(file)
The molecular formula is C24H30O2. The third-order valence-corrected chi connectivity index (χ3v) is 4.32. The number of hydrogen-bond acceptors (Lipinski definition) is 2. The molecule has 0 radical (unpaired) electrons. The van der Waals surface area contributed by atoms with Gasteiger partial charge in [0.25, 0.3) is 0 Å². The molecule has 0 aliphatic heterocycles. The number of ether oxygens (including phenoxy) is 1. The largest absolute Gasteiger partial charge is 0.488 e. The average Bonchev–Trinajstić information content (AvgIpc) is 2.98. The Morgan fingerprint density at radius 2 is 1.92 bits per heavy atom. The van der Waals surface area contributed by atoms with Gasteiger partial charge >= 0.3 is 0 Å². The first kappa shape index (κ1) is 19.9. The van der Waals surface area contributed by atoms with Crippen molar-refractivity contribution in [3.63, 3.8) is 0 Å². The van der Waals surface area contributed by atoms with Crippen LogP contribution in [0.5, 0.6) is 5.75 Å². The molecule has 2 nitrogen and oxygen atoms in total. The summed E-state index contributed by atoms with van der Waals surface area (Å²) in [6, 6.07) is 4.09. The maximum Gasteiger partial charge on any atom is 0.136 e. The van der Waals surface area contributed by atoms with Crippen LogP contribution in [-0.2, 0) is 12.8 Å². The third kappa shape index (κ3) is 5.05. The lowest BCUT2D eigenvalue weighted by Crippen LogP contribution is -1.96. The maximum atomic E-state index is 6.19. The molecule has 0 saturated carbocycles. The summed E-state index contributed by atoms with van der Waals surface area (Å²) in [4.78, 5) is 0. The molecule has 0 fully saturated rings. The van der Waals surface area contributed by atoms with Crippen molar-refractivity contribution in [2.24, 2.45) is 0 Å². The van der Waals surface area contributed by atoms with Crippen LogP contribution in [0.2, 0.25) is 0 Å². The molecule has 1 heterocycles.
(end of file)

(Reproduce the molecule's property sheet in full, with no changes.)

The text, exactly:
The molecular formula is C24H30O2. The third-order valence-corrected chi connectivity index (χ3v) is 4.32. The number of hydrogen-bond acceptors (Lipinski definition) is 2. The molecule has 0 radical (unpaired) electrons. The van der Waals surface area contributed by atoms with Gasteiger partial charge in [0.25, 0.3) is 0 Å². The molecule has 0 aliphatic heterocycles. The number of ether oxygens (including phenoxy) is 1. The largest absolute Gasteiger partial charge is 0.488 e. The average Bonchev–Trinajstić information content (AvgIpc) is 2.98. The Morgan fingerprint density at radius 2 is 1.92 bits per heavy atom. The van der Waals surface area contributed by atoms with Gasteiger partial charge >= 0.3 is 0 Å². The first kappa shape index (κ1) is 19.9. The van der Waals surface area contributed by atoms with Crippen molar-refractivity contribution in [3.63, 3.8) is 0 Å². The van der Waals surface area contributed by atoms with Crippen LogP contribution in [0.5, 0.6) is 5.75 Å². The molecule has 2 nitrogen and oxygen atoms in total. The summed E-state index contributed by atoms with van der Waals surface area (Å²) in [6, 6.07) is 4.09. The maximum Gasteiger partial charge on any atom is 0.136 e. The van der Waals surface area contributed by atoms with Crippen LogP contribution in [-0.2, 0) is 12.8 Å². The third kappa shape index (κ3) is 5.05. The lowest BCUT2D eigenvalue weighted by Crippen LogP contribution is -1.96. The maximum atomic E-state index is 6.19. The molecule has 0 saturated carbocycles. The summed E-state index contributed by atoms with van der Waals surface area (Å²) in [4.78, 5) is 0. The molecule has 0 fully saturated rings. The van der Waals surface area contributed by atoms with Crippen molar-refractivity contribution in [2.24, 2.45) is 0 Å². The van der Waals surface area contributed by atoms with Crippen LogP contribution in [0.2, 0.25) is 0 Å². The molecule has 1 heterocycles.